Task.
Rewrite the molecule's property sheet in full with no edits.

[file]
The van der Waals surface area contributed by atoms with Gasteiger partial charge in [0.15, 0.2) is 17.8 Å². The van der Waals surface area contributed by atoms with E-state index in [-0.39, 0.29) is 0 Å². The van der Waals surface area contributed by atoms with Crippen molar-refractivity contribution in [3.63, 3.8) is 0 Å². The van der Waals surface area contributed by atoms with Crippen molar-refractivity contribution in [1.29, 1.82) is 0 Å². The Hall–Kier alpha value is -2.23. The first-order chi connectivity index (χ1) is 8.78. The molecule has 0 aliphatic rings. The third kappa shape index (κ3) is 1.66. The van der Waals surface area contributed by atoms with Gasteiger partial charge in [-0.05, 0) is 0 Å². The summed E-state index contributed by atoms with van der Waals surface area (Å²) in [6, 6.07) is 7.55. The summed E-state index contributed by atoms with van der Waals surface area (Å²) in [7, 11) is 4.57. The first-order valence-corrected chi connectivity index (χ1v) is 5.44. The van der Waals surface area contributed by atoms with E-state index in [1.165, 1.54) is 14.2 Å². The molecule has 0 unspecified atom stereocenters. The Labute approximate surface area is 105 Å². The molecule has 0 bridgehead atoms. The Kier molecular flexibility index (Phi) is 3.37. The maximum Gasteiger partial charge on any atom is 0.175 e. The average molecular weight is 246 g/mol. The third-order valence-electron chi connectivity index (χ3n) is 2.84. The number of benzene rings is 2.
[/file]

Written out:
The van der Waals surface area contributed by atoms with Gasteiger partial charge in [0.15, 0.2) is 17.8 Å². The van der Waals surface area contributed by atoms with E-state index in [-0.39, 0.29) is 0 Å². The van der Waals surface area contributed by atoms with Crippen molar-refractivity contribution in [3.63, 3.8) is 0 Å². The van der Waals surface area contributed by atoms with Crippen molar-refractivity contribution in [1.29, 1.82) is 0 Å². The Hall–Kier alpha value is -2.23. The first-order chi connectivity index (χ1) is 8.78. The molecule has 0 aliphatic rings. The third kappa shape index (κ3) is 1.66. The van der Waals surface area contributed by atoms with Gasteiger partial charge in [-0.05, 0) is 0 Å². The summed E-state index contributed by atoms with van der Waals surface area (Å²) in [6, 6.07) is 7.55. The summed E-state index contributed by atoms with van der Waals surface area (Å²) in [7, 11) is 4.57. The first-order valence-corrected chi connectivity index (χ1v) is 5.44. The van der Waals surface area contributed by atoms with E-state index in [1.165, 1.54) is 14.2 Å². The molecule has 0 unspecified atom stereocenters. The Labute approximate surface area is 105 Å². The molecule has 0 bridgehead atoms. The Kier molecular flexibility index (Phi) is 3.37. The maximum Gasteiger partial charge on any atom is 0.175 e. The average molecular weight is 246 g/mol. The third-order valence-electron chi connectivity index (χ3n) is 2.84. The number of benzene rings is 2.